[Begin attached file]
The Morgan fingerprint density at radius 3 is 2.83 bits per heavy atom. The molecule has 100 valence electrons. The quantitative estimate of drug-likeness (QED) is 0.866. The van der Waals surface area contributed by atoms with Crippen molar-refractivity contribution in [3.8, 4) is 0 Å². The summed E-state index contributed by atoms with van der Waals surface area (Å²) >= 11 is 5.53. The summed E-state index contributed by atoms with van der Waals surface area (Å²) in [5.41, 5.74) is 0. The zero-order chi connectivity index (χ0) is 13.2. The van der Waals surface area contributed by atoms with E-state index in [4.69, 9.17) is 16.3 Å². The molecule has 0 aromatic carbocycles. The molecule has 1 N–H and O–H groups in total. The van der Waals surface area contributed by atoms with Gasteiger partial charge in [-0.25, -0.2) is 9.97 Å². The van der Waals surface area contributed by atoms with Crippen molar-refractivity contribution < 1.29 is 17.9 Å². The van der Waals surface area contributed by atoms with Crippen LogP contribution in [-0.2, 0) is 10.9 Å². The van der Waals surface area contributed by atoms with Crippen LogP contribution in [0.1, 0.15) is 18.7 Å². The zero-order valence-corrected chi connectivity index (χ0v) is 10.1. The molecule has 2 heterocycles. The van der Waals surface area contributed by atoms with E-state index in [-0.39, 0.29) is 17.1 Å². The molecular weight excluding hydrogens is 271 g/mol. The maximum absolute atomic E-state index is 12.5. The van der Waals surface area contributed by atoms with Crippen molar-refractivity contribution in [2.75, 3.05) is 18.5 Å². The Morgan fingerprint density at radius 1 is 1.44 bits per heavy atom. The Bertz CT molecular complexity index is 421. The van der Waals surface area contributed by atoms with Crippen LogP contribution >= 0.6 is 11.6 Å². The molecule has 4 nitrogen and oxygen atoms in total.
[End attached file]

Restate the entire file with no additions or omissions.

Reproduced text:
The Morgan fingerprint density at radius 3 is 2.83 bits per heavy atom. The molecule has 100 valence electrons. The quantitative estimate of drug-likeness (QED) is 0.866. The van der Waals surface area contributed by atoms with Crippen molar-refractivity contribution in [3.8, 4) is 0 Å². The summed E-state index contributed by atoms with van der Waals surface area (Å²) >= 11 is 5.53. The summed E-state index contributed by atoms with van der Waals surface area (Å²) in [5.41, 5.74) is 0. The zero-order chi connectivity index (χ0) is 13.2. The van der Waals surface area contributed by atoms with E-state index in [4.69, 9.17) is 16.3 Å². The molecule has 0 aromatic carbocycles. The molecule has 1 N–H and O–H groups in total. The van der Waals surface area contributed by atoms with Gasteiger partial charge in [-0.25, -0.2) is 9.97 Å². The van der Waals surface area contributed by atoms with Crippen molar-refractivity contribution < 1.29 is 17.9 Å². The van der Waals surface area contributed by atoms with Crippen LogP contribution in [-0.2, 0) is 10.9 Å². The van der Waals surface area contributed by atoms with Crippen LogP contribution in [0.1, 0.15) is 18.7 Å². The zero-order valence-corrected chi connectivity index (χ0v) is 10.1. The molecule has 2 heterocycles. The van der Waals surface area contributed by atoms with E-state index in [-0.39, 0.29) is 17.1 Å². The molecular weight excluding hydrogens is 271 g/mol. The maximum absolute atomic E-state index is 12.5. The van der Waals surface area contributed by atoms with Crippen molar-refractivity contribution in [2.75, 3.05) is 18.5 Å². The Morgan fingerprint density at radius 1 is 1.44 bits per heavy atom. The Bertz CT molecular complexity index is 421. The van der Waals surface area contributed by atoms with Crippen LogP contribution >= 0.6 is 11.6 Å². The molecule has 4 nitrogen and oxygen atoms in total.